THE CUTTING EDGE
CAD/CAM Technology for Digital Indirect Bonding
This column is compiled by JCO Technology Editor Marc S. Lemchen, DMD. To help keep our readers on The Cutting Edge, Dr. Lemchen will spotlight a particular area of orthodontic technology every few months. Your suggestions for future subjects or authors are welcome.
As practicing orthodontists, we often become comfortable with the techniques and procedures we have used for many years. This is equally true of our staff members. While I try to remember that for the most part “change is positive,” the introduction of any new procedure requires training the orthodontic team and changing the workflow in the office. No matter how much of an improvement it may be over the old way, it takes more time in the beginning, and our initial impression is that we just don’t have time for it, at least not today.
Indirect bonding has always required a commitment beyond sitting down and placing brackets directly on the patient’s teeth. (We may even remember the difficulty of learning bonding techniques as opposed to fitting and cementing bands. Who would go back to that now?) At first, indirect bonding required extra appointments, delaying case starts, and introduced new opportunities for failure, especially as we were learning our way. Once mastered, however, indirect bonding can be faster and more accurate—a better patient experience with better treatment outcomes.
Now, as we enter the digital age, we can produce indirect-bonding trays in our offices using three-dimensional printers. Once again, this requires adopting new software and technology—a new procedure with a learning curve. We need to work with and track a digital representation of something we can’t see as a physical model on a desk or in a bin, or as brackets on the model. We work in a virtual world of acquiring stereolithographic (STL) data, transferring the STL data to a laboratory or into specialized software, and verifying that these data were submitted to the lab or person responsible for turning it into a physical reality. Everything is virtual until we hit the print button, and then out comes a model, a splint, or—in the procedure so well documented here—an indirect-bonding tray.
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CAD/CAM Technology for Digital Indirect Bonding
Accurate bracket placement is crucial for tooth alignment and efficient orthodontic treatment, especially when using preadjusted appliances.1,2 Repositioning brackets and bending archwires to fix errors are both time-consuming procedures that can lead to longer treatment times.2-4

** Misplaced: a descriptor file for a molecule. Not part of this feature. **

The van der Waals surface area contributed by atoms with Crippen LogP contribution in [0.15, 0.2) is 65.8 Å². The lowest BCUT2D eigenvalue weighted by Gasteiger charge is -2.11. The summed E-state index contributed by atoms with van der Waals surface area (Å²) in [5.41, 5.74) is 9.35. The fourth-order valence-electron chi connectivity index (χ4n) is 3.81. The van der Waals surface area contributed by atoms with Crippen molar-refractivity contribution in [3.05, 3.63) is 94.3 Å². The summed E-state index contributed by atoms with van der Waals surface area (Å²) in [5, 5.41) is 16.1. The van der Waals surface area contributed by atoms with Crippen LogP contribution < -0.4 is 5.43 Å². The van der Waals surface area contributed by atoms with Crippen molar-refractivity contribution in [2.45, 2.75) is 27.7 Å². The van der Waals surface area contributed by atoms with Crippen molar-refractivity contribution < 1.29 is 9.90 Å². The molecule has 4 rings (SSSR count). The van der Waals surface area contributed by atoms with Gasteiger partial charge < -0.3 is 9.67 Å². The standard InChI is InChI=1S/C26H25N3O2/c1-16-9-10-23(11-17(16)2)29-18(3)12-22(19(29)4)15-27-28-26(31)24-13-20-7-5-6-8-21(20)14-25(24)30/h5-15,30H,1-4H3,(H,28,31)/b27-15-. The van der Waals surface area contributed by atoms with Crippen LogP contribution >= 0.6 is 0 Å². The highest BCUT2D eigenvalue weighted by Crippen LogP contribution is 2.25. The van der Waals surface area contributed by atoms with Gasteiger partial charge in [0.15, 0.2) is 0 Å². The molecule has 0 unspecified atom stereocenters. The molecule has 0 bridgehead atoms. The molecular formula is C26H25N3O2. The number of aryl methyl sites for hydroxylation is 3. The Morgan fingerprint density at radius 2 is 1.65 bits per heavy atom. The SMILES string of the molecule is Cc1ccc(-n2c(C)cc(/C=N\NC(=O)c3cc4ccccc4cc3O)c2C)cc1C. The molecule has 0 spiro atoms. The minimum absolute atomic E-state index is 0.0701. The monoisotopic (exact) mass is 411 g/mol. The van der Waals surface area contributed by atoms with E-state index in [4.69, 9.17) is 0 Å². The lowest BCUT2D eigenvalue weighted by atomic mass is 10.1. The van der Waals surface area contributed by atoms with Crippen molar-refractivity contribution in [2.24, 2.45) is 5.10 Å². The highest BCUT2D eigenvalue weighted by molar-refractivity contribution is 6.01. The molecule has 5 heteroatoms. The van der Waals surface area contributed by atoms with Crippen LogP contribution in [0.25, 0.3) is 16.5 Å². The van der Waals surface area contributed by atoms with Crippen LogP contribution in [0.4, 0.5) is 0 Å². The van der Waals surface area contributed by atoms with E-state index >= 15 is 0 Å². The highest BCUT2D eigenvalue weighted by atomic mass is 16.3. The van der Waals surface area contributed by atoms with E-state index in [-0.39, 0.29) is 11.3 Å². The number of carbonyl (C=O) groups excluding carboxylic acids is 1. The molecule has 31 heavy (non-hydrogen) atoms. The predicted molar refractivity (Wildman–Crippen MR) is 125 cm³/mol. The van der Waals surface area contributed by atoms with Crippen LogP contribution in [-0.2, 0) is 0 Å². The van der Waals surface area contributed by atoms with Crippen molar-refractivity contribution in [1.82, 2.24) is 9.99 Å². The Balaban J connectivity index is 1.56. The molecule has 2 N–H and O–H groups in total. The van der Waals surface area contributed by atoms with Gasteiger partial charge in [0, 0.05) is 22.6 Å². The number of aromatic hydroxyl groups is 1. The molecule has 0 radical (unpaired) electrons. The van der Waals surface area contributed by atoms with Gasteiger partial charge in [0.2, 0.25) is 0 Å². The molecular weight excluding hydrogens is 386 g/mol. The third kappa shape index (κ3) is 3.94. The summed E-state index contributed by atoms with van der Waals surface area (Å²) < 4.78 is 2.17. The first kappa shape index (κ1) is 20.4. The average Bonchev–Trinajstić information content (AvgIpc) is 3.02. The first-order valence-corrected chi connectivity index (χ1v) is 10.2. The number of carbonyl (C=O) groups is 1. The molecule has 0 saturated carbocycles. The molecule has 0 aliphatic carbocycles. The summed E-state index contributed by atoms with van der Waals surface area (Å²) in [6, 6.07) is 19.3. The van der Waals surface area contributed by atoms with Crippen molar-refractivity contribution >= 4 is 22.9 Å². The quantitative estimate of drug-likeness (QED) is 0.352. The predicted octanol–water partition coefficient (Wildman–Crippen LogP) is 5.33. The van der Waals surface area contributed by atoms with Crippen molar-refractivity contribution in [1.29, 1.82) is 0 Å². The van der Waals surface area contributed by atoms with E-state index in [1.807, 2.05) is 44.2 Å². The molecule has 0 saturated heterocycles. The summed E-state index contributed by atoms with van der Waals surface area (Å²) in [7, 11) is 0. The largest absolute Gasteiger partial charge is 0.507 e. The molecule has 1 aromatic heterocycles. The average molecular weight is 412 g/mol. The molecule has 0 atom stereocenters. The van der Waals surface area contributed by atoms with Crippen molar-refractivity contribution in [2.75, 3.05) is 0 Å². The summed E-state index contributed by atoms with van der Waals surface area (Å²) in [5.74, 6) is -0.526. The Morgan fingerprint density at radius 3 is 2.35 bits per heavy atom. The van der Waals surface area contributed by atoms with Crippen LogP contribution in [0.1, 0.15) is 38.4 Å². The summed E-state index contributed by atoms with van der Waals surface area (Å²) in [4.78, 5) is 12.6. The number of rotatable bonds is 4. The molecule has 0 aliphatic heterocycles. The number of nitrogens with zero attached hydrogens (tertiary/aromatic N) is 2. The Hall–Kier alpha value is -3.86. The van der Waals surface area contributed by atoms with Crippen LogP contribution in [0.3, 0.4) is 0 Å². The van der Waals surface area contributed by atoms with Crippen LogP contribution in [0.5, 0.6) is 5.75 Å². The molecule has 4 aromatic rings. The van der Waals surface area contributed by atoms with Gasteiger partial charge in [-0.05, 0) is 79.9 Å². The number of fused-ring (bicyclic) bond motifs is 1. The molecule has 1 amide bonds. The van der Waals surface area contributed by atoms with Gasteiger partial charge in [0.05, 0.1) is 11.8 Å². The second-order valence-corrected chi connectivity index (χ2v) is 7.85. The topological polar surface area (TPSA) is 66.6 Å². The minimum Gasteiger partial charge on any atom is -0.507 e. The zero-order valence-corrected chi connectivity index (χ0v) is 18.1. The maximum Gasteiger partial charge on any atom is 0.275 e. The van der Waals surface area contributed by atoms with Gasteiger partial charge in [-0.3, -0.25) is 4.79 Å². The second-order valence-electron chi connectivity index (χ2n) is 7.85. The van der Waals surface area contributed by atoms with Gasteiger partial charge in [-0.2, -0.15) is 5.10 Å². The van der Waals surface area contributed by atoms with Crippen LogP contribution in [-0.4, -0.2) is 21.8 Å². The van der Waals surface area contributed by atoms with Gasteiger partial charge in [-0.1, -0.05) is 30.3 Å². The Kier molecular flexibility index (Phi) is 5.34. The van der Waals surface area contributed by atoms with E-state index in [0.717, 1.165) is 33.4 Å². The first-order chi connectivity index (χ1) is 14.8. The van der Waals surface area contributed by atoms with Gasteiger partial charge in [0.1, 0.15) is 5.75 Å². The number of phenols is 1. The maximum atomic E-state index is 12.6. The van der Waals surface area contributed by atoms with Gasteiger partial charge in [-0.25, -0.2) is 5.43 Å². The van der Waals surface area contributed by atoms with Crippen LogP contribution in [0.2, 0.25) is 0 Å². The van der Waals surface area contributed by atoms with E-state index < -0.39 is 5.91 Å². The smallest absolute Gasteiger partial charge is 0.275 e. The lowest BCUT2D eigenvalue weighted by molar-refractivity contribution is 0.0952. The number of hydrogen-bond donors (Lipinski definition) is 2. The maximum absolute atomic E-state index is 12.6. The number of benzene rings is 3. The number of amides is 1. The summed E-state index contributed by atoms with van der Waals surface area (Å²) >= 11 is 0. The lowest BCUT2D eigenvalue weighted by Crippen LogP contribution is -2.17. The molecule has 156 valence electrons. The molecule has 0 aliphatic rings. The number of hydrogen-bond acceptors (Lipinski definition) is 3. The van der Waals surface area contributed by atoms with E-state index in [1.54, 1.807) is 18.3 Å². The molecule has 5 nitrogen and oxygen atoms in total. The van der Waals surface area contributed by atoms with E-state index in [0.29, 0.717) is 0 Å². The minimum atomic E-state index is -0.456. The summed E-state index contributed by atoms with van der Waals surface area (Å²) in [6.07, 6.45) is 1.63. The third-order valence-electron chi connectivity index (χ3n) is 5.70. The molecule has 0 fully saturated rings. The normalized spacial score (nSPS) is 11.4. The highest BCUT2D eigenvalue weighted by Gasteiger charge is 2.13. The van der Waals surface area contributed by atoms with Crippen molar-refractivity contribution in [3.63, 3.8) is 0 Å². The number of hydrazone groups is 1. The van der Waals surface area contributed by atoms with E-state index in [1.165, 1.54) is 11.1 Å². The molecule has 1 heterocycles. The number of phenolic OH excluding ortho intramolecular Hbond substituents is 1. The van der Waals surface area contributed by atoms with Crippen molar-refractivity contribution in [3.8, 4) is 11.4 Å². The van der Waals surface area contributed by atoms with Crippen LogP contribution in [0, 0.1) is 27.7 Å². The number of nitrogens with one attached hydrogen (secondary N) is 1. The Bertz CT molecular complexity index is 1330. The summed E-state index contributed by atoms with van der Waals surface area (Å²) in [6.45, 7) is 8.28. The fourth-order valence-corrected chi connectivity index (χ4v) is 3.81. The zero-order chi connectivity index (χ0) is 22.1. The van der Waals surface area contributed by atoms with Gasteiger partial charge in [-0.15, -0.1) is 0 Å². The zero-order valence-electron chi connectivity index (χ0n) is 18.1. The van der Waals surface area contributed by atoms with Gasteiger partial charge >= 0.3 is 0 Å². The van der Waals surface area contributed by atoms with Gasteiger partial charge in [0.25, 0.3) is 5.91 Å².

The indirect bonding technique was first described in 1972.5 Since then, various materials and methods have been used to transfer brackets to the teeth, including hard and soft vacuum-formed sheets, rubber-base impression materials, jigs, and wax guns.6,7 Some studies have reported advantages over direct bonding, such as better visibility during bracket positioning and reduced chairtime.3,4,8 Nevertheless, neither indirect nor direct bonding can ensure ideal bracket positioning.8
Computer-aided design/computer-aided manufacturing (CAD/CAM) technology has been beneficial in other orthodontic procedures, from treatment planning to the fabrication of clear aligners and customized lingual and labial appliances.4,9,10 Studies indicate that the use of CAD/CAM software may enable more accurate bracket placement, thus improving orthodontic treatment efficiency.11
The present article illustrates the application of CAD/CAM technology to digitally position brackets and to design and print transfer trays for indirect bonding.
A 13-year-old female presented with the desire to improve her smile (Fig. 1).
Fig. 1 13-year-old female patient with Class I malocclusion on right side and mild Class II on left, mandibular midline shift, multiple diastemas, and deep overbite before treatment.
Examination revealed a Class I malocclusion on the right side and a mild Class II on the left, a mandibular midline shift, multiple diastemas, and a deep overbite. Orthodontic treatment was planned using digital indirect bonding.
Intraoral scanning of both arches and the bite was completed with a TRIOS* color intraoral scanner, according to the manufacturer’s instructions. After scanning, the models were imported into OrthoAnalyzer** software. Volumetric data from the patient’s cone-beam computed tomography (CBCT) were loaded to the software, and the CBCT and intraoral scan were aligned.
Fig. 2 Virtual model base.
Fig. 3 Segmentation of maxillary model. A. Mesial and distal points established. B. Cut defined. C. Centers of rotation and long axis automatically defined by software** using proximal contacts (clinician can adjust manually). D. CBCT superimposed on intraoral scan.